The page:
CAPE CANAVERAL — With the changes that are coming to businesses around NASA’s Kennedy Space Center (KSC) some local companies are branching out, while remaining true to their roots. Although not well known outside of the Cape Canaveral area, Space Shirts is where many space insiders and aerospace companies go when they need a specially-made shirt whether it is a regular T-shirt or a more professional-appearing polo.
However, the privately-owned company located just outside the gates of KSC produces more than just shirts and is looking to expand the products it produces as the shuttle era draws to a close.
The company is owned by Brenda Mulberry, who started the company the same year that astronaut Sally Ride became the first U.S. woman to fly into space – 1984. The company is largely known for its shuttle mission shirts. The company only started producing those after the loss of the space shuttle Challenger in 1986. Since that time they’ve produced shirts for each mission – but only on a limited basis, making each a collector’s item. With the shuttle fleet set to retire next year – that collectability will only increase and the company is looking for ways to survive the loss of the shuttle.
NASA however is more than just the orbiters and many forget that the first “A” in NASA stands for aeronautics. As such, Space Shirts has stepped up producing shirts and products for air shows, such as the Cocoa Beach Air Show and aerobatic performers such as the U.S. Thunderbirds. While the store’s owners have no intention of no longer producing space-related apparel and other items, they realized that they must changes with the times, as such they have worked to diversify the types of products that they produced.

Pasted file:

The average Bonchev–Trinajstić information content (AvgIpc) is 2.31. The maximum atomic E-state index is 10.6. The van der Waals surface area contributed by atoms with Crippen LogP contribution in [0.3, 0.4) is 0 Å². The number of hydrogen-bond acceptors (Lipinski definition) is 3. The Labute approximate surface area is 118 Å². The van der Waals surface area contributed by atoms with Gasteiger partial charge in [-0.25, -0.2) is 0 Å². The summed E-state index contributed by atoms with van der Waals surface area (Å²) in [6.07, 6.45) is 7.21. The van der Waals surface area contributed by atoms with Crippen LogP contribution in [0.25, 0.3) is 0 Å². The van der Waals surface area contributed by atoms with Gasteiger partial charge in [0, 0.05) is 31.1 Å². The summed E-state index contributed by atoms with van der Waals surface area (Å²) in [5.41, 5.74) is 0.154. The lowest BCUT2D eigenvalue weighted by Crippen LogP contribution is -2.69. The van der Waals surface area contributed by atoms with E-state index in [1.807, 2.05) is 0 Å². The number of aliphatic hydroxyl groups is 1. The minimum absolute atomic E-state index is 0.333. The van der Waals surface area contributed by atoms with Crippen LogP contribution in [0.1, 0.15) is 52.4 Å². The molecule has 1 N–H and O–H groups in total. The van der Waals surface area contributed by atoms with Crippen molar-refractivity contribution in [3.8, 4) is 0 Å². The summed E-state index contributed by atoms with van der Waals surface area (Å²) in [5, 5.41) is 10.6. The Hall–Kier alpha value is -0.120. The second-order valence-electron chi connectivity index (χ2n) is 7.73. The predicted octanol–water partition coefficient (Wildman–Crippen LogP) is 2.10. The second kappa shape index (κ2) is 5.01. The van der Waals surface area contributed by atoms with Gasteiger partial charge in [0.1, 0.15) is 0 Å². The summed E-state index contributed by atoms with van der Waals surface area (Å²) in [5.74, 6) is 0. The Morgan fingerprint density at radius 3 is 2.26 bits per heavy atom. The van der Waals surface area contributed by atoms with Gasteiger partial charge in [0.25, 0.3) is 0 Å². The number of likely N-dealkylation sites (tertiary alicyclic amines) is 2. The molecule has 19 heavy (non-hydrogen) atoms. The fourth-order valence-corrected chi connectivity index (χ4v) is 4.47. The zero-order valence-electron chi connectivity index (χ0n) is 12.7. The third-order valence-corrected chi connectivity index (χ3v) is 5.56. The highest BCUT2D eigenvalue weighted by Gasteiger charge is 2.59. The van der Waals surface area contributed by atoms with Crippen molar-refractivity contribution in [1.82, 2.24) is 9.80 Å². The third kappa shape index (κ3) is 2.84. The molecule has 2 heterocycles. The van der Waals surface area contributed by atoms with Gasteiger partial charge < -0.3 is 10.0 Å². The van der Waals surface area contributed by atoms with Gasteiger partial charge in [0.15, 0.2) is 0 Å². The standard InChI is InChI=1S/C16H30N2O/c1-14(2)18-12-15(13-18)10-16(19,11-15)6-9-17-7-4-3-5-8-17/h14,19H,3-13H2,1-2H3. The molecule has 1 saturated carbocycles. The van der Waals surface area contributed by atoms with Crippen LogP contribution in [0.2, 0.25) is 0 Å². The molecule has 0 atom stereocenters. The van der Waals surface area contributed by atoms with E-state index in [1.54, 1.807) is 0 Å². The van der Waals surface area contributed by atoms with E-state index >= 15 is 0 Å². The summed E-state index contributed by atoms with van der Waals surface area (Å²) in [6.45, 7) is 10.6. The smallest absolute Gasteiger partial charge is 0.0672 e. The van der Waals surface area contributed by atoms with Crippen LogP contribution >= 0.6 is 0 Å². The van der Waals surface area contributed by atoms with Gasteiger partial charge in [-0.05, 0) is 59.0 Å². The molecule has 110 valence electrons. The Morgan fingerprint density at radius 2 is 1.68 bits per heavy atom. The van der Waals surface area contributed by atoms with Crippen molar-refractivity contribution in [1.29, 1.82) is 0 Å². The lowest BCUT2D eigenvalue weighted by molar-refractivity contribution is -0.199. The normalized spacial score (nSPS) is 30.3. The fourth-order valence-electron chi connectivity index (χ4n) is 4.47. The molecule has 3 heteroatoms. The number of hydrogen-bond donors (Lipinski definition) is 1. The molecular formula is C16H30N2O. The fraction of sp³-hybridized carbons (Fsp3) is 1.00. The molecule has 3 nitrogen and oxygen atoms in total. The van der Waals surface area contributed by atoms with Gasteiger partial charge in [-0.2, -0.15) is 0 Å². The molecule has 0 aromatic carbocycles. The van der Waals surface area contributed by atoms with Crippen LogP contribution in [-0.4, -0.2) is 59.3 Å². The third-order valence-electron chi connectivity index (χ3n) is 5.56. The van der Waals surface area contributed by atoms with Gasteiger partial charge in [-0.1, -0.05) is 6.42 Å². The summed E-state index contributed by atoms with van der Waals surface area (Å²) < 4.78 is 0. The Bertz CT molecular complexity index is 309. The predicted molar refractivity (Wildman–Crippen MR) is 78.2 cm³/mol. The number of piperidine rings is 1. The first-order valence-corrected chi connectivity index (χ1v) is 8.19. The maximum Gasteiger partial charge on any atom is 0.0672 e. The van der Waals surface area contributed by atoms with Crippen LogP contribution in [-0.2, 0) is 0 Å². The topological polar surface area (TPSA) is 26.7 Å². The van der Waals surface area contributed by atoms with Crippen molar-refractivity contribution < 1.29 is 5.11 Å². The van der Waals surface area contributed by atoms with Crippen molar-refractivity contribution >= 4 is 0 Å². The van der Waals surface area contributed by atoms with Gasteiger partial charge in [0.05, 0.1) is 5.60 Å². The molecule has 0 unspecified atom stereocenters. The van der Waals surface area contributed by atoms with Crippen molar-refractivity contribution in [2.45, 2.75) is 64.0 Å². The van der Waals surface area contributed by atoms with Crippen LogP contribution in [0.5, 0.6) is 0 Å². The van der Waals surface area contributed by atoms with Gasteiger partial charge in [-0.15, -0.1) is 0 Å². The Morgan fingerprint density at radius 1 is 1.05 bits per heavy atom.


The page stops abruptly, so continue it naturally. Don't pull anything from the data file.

“We’ve seen things slow down in the past with tragedies and in-between programs,” Mulberry said during an interview. “For about two years after the end of the shuttle program – we will be extremely busy, just moving out space shirts. After that we will expand what we produce to include products revolving around airplanes and educational efforts.”
As the space shuttle program fades into history, the mementos that this small company orbiting on the outskirts of America’s spaceport produces become all the more important. For most who visit KSC, they only have one opportunity to see a vehicle thunder off the launch pad into space. These souvenirs, shirts and baseball hats are a tangible link, a reminder of the point in history that they were there for – something that they can hold in their hands and say, “I was there.”
Space Shirts has products in the works that will cover the deep history that the space program has in general – and Kennedy Space Center in particular.
“We’ve got great art that we’re going to start putting out,” Mulberry said. “We’re going to do some educational stuff that has to do with the shuttles, the different sizes of the rockets, the progression from Mercury, to Gemini, to Apollo, to shuttle and beyond!”